The Left Was Wrong about Unemployment Insurance

Over the past several years, I’ve repeatedly argued that you get more unemployment when the government pays people to be unemployed. But I’m not just relying on theory. I’ve cited both anecdotes and empirical research to bolster my case.

You won’t be surprised to learn that many politicians have a different perspective. They say it is compassionate to provide unemployment insurance benefits. And they say it is cruel and heartless to put a time limit on those payments.And if you believe Nancy Pelosi, unemployment handouts actually are good for the economy!

You might think this is one of these never-to-be-resolved Washington debates, but we actually have two natural experiments over the past year that show one side was right and the other side was wrong.

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The Inevitable Collapse Of The Welfare State

Dr Tom Palmer, Executive Vice-President of the Atlas Economic Research Foundation, and a Senior Fellow at the Cato Institute,  was in Australia recently at the invitation of the Australian Taxpayers' Alliance, and conducted a number of talks in conjunction with our good friends at the Institute of Public Affairs on the unsustainable of the welfare state.

His warning was chilling – Australia is just 20 years behind Greece. True, we are better placed than many countries, but we must change course now before it is too late.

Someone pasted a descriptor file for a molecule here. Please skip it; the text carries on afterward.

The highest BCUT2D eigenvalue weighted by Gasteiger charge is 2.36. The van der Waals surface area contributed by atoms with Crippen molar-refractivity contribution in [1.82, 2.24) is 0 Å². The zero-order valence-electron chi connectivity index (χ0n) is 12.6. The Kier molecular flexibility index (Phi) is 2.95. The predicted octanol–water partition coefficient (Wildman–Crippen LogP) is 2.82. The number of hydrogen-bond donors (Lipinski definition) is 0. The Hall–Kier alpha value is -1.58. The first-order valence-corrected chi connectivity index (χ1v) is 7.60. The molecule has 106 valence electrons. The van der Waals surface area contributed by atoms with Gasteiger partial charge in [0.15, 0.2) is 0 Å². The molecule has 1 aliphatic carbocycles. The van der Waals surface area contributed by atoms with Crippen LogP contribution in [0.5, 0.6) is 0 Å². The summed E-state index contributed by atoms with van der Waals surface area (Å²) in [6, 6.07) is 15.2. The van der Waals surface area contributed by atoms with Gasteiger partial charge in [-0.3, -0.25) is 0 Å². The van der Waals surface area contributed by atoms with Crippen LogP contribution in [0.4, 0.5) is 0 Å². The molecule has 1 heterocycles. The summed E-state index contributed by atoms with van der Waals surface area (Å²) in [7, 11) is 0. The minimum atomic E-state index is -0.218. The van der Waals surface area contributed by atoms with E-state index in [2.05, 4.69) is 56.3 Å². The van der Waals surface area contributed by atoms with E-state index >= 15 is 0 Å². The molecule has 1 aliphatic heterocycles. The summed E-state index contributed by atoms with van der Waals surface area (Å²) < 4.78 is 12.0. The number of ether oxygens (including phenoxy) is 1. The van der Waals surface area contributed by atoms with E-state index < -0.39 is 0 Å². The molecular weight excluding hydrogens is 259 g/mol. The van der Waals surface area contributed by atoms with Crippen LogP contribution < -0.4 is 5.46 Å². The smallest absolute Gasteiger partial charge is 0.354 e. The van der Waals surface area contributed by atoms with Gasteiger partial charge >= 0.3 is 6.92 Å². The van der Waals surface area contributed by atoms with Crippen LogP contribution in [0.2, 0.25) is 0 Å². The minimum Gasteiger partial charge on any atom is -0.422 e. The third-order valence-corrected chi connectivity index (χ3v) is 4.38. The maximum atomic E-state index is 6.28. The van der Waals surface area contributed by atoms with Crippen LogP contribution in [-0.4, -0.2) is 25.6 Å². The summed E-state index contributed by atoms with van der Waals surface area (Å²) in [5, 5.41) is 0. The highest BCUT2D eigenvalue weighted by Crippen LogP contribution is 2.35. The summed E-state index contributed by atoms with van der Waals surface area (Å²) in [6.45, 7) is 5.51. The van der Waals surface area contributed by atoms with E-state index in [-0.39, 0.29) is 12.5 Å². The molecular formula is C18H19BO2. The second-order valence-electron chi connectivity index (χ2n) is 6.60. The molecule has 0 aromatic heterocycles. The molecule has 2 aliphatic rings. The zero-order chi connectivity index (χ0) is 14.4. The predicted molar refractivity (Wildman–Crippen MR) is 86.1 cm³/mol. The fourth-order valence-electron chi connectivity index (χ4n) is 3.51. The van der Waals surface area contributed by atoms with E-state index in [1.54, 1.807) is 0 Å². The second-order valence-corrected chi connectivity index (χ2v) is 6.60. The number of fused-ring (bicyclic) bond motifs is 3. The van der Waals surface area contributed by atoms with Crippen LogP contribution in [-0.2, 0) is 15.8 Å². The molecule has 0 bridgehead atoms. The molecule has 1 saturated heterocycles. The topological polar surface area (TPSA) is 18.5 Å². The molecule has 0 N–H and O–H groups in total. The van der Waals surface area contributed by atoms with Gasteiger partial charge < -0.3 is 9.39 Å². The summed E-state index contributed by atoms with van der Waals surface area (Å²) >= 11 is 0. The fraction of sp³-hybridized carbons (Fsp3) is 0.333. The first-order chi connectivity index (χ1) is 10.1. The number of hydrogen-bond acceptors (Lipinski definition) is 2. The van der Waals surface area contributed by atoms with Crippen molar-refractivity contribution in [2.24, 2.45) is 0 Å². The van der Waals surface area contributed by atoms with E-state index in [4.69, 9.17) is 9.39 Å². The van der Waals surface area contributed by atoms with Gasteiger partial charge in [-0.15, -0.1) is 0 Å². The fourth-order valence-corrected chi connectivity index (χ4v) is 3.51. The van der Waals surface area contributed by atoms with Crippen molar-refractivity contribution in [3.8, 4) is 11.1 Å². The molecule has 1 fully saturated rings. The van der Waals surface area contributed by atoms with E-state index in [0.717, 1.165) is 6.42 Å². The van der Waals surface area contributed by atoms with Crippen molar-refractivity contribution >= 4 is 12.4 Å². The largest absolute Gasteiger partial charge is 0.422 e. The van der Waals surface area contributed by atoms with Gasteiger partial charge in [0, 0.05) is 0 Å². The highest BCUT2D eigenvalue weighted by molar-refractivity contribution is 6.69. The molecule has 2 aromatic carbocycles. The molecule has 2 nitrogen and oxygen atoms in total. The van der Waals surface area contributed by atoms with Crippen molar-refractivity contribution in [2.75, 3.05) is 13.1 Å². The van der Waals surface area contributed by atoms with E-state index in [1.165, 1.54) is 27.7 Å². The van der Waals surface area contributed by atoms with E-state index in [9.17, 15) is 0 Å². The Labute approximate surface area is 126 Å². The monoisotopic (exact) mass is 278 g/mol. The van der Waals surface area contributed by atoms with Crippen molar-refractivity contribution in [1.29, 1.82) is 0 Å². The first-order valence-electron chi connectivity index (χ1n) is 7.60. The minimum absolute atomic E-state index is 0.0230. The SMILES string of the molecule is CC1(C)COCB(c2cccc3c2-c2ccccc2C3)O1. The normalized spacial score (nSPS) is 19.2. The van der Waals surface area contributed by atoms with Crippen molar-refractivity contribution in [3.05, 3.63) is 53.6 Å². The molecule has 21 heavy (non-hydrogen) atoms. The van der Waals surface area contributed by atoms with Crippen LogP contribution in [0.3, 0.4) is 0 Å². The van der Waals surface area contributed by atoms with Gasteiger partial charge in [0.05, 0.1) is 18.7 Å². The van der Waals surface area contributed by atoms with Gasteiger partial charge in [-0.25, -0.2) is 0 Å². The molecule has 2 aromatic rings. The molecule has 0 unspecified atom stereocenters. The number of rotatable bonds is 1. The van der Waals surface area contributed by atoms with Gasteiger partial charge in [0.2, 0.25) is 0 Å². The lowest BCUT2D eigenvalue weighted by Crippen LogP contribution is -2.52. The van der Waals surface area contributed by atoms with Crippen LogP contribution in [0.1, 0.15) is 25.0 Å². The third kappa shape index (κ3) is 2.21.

I would encourage you to take the 40 minutes to watch this very important video of a lecture delivered in Melbourne entitled: after the Welfare State where he discusses the challenge we face – and also the solution.

Macklin sets new 2013 benchmark for ALP spin

With rotational force greater than an outback willy-willy, the shrill parliamentary fishwife minister Macklin says she could live on $35 per day despite living on $903 per day. However, her silly-silly remarks were erased before release to the public. GC.Ed.

Visiting a Melbourne hospital to promote the government's Dad and Partner pay scheme, which also began on Tuesday, Ms Macklin was asked whether she could survive on the $246-a-week payment. She responded ''I could'', but the question and her answer were described as ''inaudible'' in a transcript of the press conference later issued by her office.

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Can We Foster Innovation By Creating A Smarter Tax System?

Krish Krish Patel proposes we scrap our current tax and welfare systems, and replace them with a Negative Income Tax and a GST:

The United States and Europe are startling reminders of the type of ‘legacy’ an uncontrolled welfare bureaucracy, extensive civil service and generous welfare aid will leave for generations to come.

In the global economy, with fast growing Asian tiger economies, ‘innovation’ is the key weapon not just to stay ahead, but to stay afloat. The question is how do we foster innovation?

One way to foster innovation is to create a smarter taxation system.  For example, consider what would happen if the government scrapped all Federal & State taxes and benefits (including company tax, government grants, minimum wage and welfare payments) and instead introduced one rate of Negative Income Tax and GST – set at 20 percent.